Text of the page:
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April 12, 2013

Missing the Mania: Reading Harry Potter After the Hype

From J.K. Rowling’s dedication of HARRY POTTER AND THE DEATHLY HALLOWS: The dedication of this book is... to you, if you have stuck with Harry until the very end.

Finally, a book dedicated to me, as I did indeed stick with Harry from his cupboard on Privet Drive to the very end. My journey with Harry, however, was a bit different that the average Potter fan's of my age group, as I started just before Christmas 2012 and wrapped it up in March of 2013. The first book was released in England in 1997. You might say I'm a bit behind the times.

It wasn't necessarily an easy decision, as the series is pretty massive. Staring down seven long books was intimidating; plus the books and even the films had already been released. I did decide to dive in, however, and this led to some interesting revelations about reading widely read, completed series years later.

Like Harry entering the wizarding world, I was surrounded by those who already seemed to know everything that was new to me. At brunch, it was all I could do not to slam my hand on the table and shout: "Have you guys heard about these dementors? What is going on?" I resisted, because of course they had. Just as Harry was alone on Privet Drive each summer, I had no one to share my thoughts.

Absorbing the many details that became important proved to be a challenge. Other fans spent years reading and re-reading the books, dissecting each one before the next one was released. They watched the films. They absorbed every detail and debated clues, prophecies and signs. Me? I tore through them back to back, losing the opportunity to really internalize and obsess over every detail. I found myself having to stop to think where I had seen names or places referenced before.

I remember the rest of the world donning costumes and attending crowded bookstore parties upon the eve of each release. I, however, missed out, oblivious to the excitement that I should have been a part of. My release parties were simply finishing one book, logging on to Amazon and having the next book magically sent to my Kindle and immediately opened. But at least no waiting! I may have missed the parties, but I also didn't suffer the agonizing multi-year wait between books other Potter fans suffered. 

It's strange to think that while the rest of world lugged heavy hardback books through the streets, school buses and subways, I only had to carry my much lighter Kindle --- certainly not an option in 1997. I am convinced had I been forced to shoulder the burden of the large hardback editions for years, I would have biceps and a rippling six pack. So, thanks for nothing, Amazon.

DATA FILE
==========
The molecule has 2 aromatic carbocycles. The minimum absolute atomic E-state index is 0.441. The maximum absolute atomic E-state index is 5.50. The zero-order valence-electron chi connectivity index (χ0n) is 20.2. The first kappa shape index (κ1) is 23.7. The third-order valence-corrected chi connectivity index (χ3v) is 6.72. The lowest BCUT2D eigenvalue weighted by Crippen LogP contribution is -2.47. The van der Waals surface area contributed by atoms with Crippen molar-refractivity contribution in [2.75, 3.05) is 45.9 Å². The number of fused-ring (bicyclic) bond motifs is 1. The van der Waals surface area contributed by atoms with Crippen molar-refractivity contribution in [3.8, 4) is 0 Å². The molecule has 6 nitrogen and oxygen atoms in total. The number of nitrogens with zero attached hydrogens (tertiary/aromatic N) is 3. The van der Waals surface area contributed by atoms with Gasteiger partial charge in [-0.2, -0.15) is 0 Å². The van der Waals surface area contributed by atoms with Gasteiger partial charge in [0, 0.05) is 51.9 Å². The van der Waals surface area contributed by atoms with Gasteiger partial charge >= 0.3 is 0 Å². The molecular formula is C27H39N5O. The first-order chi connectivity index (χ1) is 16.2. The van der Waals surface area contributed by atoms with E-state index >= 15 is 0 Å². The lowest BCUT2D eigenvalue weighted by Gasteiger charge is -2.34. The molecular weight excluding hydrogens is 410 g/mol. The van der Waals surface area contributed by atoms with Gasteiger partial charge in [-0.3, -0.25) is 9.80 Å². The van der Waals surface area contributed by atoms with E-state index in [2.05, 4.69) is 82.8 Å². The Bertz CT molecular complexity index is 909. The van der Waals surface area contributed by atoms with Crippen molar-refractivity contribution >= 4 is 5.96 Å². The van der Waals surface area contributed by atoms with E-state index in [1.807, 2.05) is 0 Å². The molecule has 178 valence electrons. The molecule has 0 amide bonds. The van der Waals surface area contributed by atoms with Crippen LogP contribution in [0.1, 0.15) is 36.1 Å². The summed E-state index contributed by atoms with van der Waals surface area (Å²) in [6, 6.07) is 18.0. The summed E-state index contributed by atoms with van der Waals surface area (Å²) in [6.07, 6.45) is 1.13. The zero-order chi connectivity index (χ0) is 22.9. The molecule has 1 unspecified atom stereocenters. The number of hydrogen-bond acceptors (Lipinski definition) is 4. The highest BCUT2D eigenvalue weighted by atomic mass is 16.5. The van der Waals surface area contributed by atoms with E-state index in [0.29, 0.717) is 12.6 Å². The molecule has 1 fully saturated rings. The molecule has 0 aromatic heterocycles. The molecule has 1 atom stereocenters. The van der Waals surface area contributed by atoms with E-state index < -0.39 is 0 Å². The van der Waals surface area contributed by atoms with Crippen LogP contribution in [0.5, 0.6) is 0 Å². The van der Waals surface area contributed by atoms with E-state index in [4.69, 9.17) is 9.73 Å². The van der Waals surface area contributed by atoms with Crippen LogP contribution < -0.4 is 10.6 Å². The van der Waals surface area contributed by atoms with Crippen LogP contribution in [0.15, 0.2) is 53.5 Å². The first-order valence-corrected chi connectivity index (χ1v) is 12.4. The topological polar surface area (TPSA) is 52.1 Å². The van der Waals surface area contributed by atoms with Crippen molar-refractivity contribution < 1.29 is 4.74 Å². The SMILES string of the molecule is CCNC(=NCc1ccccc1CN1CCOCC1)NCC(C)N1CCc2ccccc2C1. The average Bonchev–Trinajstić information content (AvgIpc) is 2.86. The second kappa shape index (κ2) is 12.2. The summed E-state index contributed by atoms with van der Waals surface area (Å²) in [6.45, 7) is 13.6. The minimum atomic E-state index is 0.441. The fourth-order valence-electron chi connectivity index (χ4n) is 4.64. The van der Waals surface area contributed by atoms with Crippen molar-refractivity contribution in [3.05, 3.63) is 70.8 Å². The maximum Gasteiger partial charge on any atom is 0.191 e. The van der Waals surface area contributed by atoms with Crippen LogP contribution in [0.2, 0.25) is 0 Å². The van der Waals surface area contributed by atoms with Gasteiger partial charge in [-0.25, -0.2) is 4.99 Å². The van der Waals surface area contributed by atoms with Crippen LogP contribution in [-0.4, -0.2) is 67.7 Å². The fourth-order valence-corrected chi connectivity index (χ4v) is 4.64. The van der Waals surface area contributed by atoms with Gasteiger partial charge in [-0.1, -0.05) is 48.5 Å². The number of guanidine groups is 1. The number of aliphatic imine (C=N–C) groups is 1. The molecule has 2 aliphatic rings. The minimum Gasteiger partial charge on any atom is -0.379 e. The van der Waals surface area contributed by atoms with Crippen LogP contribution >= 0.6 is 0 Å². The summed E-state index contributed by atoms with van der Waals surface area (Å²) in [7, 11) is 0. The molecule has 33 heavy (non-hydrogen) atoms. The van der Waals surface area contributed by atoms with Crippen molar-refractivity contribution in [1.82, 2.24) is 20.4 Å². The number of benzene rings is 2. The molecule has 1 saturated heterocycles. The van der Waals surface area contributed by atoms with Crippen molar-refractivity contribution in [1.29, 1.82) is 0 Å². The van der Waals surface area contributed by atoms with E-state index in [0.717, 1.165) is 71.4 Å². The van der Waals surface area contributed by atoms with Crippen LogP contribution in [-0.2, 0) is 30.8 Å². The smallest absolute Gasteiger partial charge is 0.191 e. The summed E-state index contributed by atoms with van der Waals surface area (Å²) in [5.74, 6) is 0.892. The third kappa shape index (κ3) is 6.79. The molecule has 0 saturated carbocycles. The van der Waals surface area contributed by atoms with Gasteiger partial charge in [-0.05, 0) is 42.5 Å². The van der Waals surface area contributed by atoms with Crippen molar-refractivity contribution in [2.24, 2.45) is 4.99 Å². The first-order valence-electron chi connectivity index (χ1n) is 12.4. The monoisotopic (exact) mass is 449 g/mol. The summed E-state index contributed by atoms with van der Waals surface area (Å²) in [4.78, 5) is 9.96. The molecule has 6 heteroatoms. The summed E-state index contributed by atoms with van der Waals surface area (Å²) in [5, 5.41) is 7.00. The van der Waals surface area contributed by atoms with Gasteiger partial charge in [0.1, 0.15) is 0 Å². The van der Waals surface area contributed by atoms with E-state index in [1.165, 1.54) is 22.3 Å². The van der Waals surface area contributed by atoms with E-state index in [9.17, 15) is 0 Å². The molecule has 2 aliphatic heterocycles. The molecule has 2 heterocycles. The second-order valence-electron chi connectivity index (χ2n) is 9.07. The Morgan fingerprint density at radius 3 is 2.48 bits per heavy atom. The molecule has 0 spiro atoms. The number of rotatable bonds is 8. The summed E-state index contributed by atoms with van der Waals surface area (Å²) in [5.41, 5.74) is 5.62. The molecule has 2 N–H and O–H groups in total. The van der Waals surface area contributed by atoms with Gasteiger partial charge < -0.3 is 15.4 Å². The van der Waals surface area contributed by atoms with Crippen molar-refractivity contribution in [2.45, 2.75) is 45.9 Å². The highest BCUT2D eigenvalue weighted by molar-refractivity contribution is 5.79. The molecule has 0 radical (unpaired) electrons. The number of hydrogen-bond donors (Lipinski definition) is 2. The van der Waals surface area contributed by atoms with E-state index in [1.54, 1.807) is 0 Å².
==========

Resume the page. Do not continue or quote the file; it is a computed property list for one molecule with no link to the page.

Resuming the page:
Even the movies impacted my reading. Though I had only seen the fourth film, I generally knew the cast which influenced my feelings for the characters, especially Bellatrix.  I absolutely love her because of a deep, potentially unhealthy appreciation of Helena Bonham Carter. Bellatrix in the book really has no redeeming qualities and isn't even as interesting a character as some other bad guys, the Death Eaters. Others had doubts, complexities and whole character arcs, but not Bellatrix. She's a lean, mean, evil machine. Nonetheless, I couldn't get enough of Bellatrix Lestrange as I pictured a wild haired Helena flicking a wand about. If I ever have children, I better not have a daughter. She may be saddled with one very murderous name.

Media coverage altered my perception of Dumbledore's sexuality because of headlines stating that Rowling had declared he was gay. Suddenly, I found myself wondering if Dumbledore and Gellert Grindelwald were more than just friends. Sure, the text may lend itself to that interpretation, but not exclusively.  If this had not been planted in my mind, would I have still come to the same interpretation? Impossible to say.

I now love Harry Potter, Hermione, Ron, Sirius, Dumbledore, Hagrid, Dobby, Hogwarts, Gryffindor, quidditch and, yes, Bellatrix. They may have been a part of my life for only a matter of months instead of years and on a grey screen instead of the page, but I grew to love these characters and places deeply. All the rapturous synonyms people ascribe to the series are true. It is by turns exciting, intriguing, dark, funny, sweet, redemptive and beautifully sad. Well worth a belated read.

In life, we do not have a Time Turner like Hermione in HARRY POTTER AND THE PRISONER OF AZKABAN. If you haven't read the books, believe me a Time Turner would be useful. However, we have to accept the things that happened, much as Harry had to learn to accept the events of his life. There is no changing them. I will therefore not waste time wishing I had read the books alongside everyone else, but rather be grateful that I was able to share in the joy of Rowling's work at all. It's what Harry would want, I'm sure.

Now, please pass the butterbeer and chocolate frogs. I have eight movies to watch.

How about you? Have you read a series years after it was completed? Do you feel like you've missed out in participating in the excitement or do you prefer reading the series straight through??